Dear Liz:I have a garage full of old financial records. I believe I need to keep only seven years of information for tax purposes. Is that correct? However, I have decades of receipts on house repairs and improvements since I believe there is some cumulative tax credit that might someday be important. Also, I have kept receipts on personal and household purchases in case of a loss that required an insurance claim. Am I keeping too much paper?
Answer: Yes. Here’s what you need to know.
Many tax experts recommend hanging on to your tax returns indefinitely, but you can shred most supporting documents after seven years when the risk of audit ends (unless you’re significantly underreporting income or committing fraud).
When it comes to assets such as homes or stocks, you should keep supporting documentation for as long as you own the asset plus seven years.
That includes receipts for home improvements, but not repairs. You can’t take a deduction for either home repairs or improvements, but the cost of improvements may help you reduce any taxable profit should you sell your home. In Publication 530, the IRS defines an improvement as something that “materially adds to the value of your home, considerably prolongs its useful life, or adapts it to new uses.” Examples include putting an addition on your home, replacing an entire roof, paving your driveway, installing central air conditioning or rewiring your home. You can’t include improvements that are no longer part of your home. If you install carpeting and then rip it out to install hardwood, for example, you can no longer include the carpeting cost as an improvement.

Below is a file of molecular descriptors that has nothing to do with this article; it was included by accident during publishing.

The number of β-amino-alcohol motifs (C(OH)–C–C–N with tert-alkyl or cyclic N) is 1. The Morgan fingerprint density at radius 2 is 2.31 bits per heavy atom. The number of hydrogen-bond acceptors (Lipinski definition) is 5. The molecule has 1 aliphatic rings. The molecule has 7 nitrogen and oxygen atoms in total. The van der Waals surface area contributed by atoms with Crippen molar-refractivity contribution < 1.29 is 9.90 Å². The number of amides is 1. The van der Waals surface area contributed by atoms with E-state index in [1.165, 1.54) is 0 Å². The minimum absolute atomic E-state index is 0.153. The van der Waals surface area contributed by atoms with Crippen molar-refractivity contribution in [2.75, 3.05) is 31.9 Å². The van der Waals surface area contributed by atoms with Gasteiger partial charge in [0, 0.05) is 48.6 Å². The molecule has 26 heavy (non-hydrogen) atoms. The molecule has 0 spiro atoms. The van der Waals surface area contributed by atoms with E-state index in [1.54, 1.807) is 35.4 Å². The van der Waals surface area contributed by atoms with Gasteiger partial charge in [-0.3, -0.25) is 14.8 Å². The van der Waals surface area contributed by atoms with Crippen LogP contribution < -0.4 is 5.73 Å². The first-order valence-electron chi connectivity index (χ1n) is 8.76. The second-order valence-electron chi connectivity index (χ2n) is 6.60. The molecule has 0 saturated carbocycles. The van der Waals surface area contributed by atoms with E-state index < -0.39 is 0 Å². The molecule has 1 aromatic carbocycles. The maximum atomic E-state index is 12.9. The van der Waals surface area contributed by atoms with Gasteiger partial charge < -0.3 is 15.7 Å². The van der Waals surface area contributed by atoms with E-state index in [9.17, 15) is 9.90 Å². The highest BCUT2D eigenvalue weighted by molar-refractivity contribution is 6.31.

You would have to have a considerable profit for those receipts to come in handy. The first $250,000 of home-sale profit, per person, is tax free. If you’re married, that means you wouldn’t face capital gains taxes on your home sale unless your profit exceeded $500,000.
Keep in mind that the IRS accepts electronic records. If you’re concerned about tossing paperwork you might later need, consider scanning everything first and maintaining a backup copy off site, either in the cloud or in a safe-deposit box.
Chances are good your insurer also accepts electronic records and scans of receipts, but call and ask first. Keeping receipts for insurance purposes is a good idea, as long as you cull the ones for items you no longer own.
Dear Liz: After reading your column about the best ways to pay while traveling in Europe, I want to share my experience. I was unhappy with the foreign transaction fee charged on my Citibank credit card, so on my next trip to Europe I primarily used my Capital One card. Imagine my disappointment to find that Capital One’s currency conversion formula was much less favorable to me than Citibank’s.